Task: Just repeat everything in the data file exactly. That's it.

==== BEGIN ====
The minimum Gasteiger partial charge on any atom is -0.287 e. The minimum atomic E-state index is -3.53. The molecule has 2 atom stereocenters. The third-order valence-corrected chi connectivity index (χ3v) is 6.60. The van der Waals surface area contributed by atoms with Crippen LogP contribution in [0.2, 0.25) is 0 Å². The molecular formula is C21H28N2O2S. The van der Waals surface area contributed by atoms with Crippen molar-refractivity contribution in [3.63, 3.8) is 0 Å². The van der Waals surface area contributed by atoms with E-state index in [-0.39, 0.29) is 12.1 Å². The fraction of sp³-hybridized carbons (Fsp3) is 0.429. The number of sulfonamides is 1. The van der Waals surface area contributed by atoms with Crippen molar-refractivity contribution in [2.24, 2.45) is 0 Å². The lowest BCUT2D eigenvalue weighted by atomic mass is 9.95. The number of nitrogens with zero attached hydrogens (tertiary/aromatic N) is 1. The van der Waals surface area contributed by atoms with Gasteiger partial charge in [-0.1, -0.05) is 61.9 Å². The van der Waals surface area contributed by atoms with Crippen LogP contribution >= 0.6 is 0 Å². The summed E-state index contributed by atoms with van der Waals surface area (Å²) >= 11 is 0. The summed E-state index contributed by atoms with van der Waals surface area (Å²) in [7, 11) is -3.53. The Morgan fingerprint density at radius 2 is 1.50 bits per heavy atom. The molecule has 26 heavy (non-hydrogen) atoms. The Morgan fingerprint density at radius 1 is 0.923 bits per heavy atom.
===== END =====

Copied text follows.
The minimum Gasteiger partial charge on any atom is -0.287 e. The minimum atomic E-state index is -3.53. The molecule has 2 atom stereocenters. The third-order valence-corrected chi connectivity index (χ3v) is 6.60. The van der Waals surface area contributed by atoms with Crippen LogP contribution in [0.2, 0.25) is 0 Å². The molecular formula is C21H28N2O2S. The van der Waals surface area contributed by atoms with Crippen molar-refractivity contribution in [3.63, 3.8) is 0 Å². The van der Waals surface area contributed by atoms with E-state index in [-0.39, 0.29) is 12.1 Å². The fraction of sp³-hybridized carbons (Fsp3) is 0.429. The number of sulfonamides is 1. The van der Waals surface area contributed by atoms with Crippen molar-refractivity contribution in [2.24, 2.45) is 0 Å². The lowest BCUT2D eigenvalue weighted by atomic mass is 9.95. The number of nitrogens with zero attached hydrogens (tertiary/aromatic N) is 1. The van der Waals surface area contributed by atoms with Gasteiger partial charge in [-0.1, -0.05) is 61.9 Å². The van der Waals surface area contributed by atoms with Crippen LogP contribution >= 0.6 is 0 Å². The summed E-state index contributed by atoms with van der Waals surface area (Å²) >= 11 is 0. The summed E-state index contributed by atoms with van der Waals surface area (Å²) in [7, 11) is -3.53. The Morgan fingerprint density at radius 2 is 1.50 bits per heavy atom. The molecule has 26 heavy (non-hydrogen) atoms. The Morgan fingerprint density at radius 1 is 0.923 bits per heavy atom.